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Periodontal Disease

Periodontal disease is caused by bacteria in the mouth. Our white blood cells recognizing and responding to the bacteria cause the damage in the mouth and to our body.1

There are over 700 different bacteria that can gather around our teeth.4 If not removed in twenty-four hours, they group together, lay a protective hard covering over themselves called a biofilm, commonly known as plaque.1 The body’s white blood cells recognize specific bacteria and send a message (cytokines) to the white blood cells in the gum blood vessels around the teeth This is the start of inflammation in the mouth. The white blood cells receive the message, migrate through the blood vessel walls to attack the bacteria on the teeth. The white blood cells consume the bacteria and secrete a toxic substance to kill the bacteria. The secreted substance not only kills the bacteria but also harms the gum tissue in the mouth. The damage done by the white blood cells (immune system) is known as periodontal disease. Periodontal disease can be diagnosed by a dentist or hygienist by probing the pockets (sulcus) around the teeth. If bleeding occurs during probing, inflammation is present.

Inflammation in the mouth is bad:

  1. If your gums are inflamed, bacteria can enter the blood vessel around the teeth. Once in the bloodstream, bacteria travel throughout the body. Oral bacteria can cause seemly unrelated problems. Bacteria from the mouth have entered the uterus and killed the unborn baby of a pregnant mother5. Bacteria found in the clots of heart attack patients, matches the bacteria from the mouth of the patient.2 Bacteria from the mouth also may be a contributor to Alzheimer’s disease.3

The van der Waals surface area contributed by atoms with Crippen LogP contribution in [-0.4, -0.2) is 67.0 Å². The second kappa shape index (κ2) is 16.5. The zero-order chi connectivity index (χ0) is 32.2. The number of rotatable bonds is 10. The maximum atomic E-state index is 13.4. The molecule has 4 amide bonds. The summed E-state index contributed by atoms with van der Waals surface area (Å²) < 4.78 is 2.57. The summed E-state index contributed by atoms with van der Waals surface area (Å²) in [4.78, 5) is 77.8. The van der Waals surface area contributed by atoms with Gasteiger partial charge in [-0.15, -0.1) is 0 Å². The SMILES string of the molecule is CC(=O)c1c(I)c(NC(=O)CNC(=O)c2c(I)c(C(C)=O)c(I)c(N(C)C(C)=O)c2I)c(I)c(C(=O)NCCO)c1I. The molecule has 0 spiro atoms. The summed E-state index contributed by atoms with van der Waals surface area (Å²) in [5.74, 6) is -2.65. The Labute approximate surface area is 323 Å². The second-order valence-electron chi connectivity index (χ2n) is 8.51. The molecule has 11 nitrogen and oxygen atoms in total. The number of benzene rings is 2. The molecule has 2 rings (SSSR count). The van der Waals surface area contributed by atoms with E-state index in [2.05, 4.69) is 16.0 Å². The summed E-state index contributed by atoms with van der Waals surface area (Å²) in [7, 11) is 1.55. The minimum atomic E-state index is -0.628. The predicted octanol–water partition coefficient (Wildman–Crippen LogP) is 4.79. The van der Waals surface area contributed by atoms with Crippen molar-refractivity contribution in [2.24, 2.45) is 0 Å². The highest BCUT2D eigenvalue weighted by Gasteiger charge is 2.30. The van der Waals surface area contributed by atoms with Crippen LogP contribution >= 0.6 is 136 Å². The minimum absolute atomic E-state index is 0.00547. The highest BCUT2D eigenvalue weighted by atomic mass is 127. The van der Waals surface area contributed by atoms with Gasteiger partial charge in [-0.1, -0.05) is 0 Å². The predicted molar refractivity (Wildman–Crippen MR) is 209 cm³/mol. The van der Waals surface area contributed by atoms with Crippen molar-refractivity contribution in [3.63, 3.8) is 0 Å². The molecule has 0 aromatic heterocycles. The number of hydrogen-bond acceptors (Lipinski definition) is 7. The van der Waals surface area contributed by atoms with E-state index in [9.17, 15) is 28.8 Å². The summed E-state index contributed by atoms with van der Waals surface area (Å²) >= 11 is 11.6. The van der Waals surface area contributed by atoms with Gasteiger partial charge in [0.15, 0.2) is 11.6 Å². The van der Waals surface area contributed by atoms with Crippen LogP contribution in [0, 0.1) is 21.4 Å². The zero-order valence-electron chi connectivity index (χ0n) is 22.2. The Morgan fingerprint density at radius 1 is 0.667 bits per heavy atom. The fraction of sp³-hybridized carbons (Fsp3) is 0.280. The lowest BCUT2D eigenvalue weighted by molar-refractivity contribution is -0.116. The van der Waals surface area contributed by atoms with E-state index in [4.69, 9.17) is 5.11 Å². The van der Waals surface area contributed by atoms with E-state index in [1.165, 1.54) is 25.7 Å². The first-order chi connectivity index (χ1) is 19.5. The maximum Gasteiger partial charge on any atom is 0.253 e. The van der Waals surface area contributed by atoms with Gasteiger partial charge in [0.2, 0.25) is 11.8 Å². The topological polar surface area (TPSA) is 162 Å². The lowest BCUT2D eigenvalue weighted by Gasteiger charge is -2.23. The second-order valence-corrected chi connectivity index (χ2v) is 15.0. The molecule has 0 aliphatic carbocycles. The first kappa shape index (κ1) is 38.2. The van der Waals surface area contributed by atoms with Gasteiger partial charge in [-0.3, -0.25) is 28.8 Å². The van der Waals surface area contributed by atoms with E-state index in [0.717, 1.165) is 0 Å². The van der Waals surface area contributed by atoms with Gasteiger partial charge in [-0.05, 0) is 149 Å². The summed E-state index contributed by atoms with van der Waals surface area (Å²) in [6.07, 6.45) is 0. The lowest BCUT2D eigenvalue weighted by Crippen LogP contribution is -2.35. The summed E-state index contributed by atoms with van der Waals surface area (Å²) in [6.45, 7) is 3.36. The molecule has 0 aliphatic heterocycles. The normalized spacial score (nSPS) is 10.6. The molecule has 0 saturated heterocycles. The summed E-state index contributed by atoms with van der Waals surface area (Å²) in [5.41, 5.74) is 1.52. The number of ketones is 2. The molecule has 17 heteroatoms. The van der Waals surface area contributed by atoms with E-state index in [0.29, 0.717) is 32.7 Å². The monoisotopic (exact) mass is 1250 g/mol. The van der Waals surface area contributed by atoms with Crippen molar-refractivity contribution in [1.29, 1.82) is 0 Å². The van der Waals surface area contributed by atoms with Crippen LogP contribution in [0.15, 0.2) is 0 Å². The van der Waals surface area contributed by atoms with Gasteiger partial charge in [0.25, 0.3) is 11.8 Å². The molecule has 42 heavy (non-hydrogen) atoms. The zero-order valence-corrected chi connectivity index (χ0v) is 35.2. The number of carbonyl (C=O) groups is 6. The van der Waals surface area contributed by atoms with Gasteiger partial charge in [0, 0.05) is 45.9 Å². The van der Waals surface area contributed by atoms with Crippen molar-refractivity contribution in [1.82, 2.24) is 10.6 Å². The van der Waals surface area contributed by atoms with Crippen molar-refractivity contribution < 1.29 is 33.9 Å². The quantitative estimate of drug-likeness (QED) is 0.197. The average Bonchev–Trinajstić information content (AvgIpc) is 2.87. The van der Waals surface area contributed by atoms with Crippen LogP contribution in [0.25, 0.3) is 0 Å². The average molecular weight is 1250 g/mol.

2. Inflammation in the mouth is not localized in the mouth but is part of systemic inflammation in the body. Inflammation allows various products (cholesterol, white blood cells, etc.) to enter the walls of the arteries and forms plaques, leading to thickening of the artery walls. Over time the hardening of the arteries can cause strokes, heart attacks, etc.2 In short, inflammation in the mouth can shorten your life.

How do we prevent periodontal diseases from occurring?

  1. The crevice or sulcus around the teeth need to be measured by a dentist or hygienist for depths greater than 3 millimeters (mm). Pockets 3 mm or less are normal. Pockets deeper than 4 mm need to be treated. Bleeding of the gums while probing indicates inflammation is present.1
  2. Home care procedures needs to be established for removal of the bacteria that is causing the inflammation. Home care of the mouth needs to be done morning and before going to bed at night. A mouth rinse that will kill the bacteria should be used several times per week. It should have a pH that is above 7.

Summary: The cause of inflammation should be treated, and a home care of the mouth established that aids in removing the bacteria that cause inflammation.


  1. Clinical Periodontology, Newman and Carranza’s 13th Edition, pp 89-95
  2. Beat the Heart Attack Gene, Bale, Doneen, 2014, pp 147
  3. Dominy SS, Lynch C. January 2019, “Porphormonus gingivalis in Alzheimer disease brains,
  4. Kutsch VK’ (2012) Balance 2nd ed, pp 6
  5. Han YW, (2011) Can oral bacteria cause pregnancy complications? Women’s Health 7:404-404.
  6. Bale,Doneen, Beat the Heart Attack Gene, 2014, pp 22